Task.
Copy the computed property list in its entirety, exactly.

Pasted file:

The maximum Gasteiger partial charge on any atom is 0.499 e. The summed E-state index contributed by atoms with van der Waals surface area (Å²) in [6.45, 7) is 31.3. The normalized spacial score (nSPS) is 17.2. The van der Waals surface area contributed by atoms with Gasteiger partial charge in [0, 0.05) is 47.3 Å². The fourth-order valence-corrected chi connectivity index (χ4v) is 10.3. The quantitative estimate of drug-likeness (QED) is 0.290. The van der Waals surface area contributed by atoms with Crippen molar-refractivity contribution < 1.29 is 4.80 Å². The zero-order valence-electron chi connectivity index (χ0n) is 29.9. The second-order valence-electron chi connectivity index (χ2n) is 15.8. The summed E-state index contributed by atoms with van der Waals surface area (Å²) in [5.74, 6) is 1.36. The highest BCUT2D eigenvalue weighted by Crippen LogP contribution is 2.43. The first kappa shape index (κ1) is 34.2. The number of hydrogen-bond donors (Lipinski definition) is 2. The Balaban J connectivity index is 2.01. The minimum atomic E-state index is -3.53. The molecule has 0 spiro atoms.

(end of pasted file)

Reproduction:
The maximum Gasteiger partial charge on any atom is 0.499 e. The summed E-state index contributed by atoms with van der Waals surface area (Å²) in [6.45, 7) is 31.3. The normalized spacial score (nSPS) is 17.2. The van der Waals surface area contributed by atoms with Gasteiger partial charge in [0, 0.05) is 47.3 Å². The fourth-order valence-corrected chi connectivity index (χ4v) is 10.3. The quantitative estimate of drug-likeness (QED) is 0.290. The van der Waals surface area contributed by atoms with Crippen molar-refractivity contribution < 1.29 is 4.80 Å². The zero-order valence-electron chi connectivity index (χ0n) is 29.9. The second-order valence-electron chi connectivity index (χ2n) is 15.8. The summed E-state index contributed by atoms with van der Waals surface area (Å²) in [5.74, 6) is 1.36. The highest BCUT2D eigenvalue weighted by Crippen LogP contribution is 2.43. The first kappa shape index (κ1) is 34.2. The number of hydrogen-bond donors (Lipinski definition) is 2. The Balaban J connectivity index is 2.01. The minimum atomic E-state index is -3.53. The molecule has 0 spiro atoms.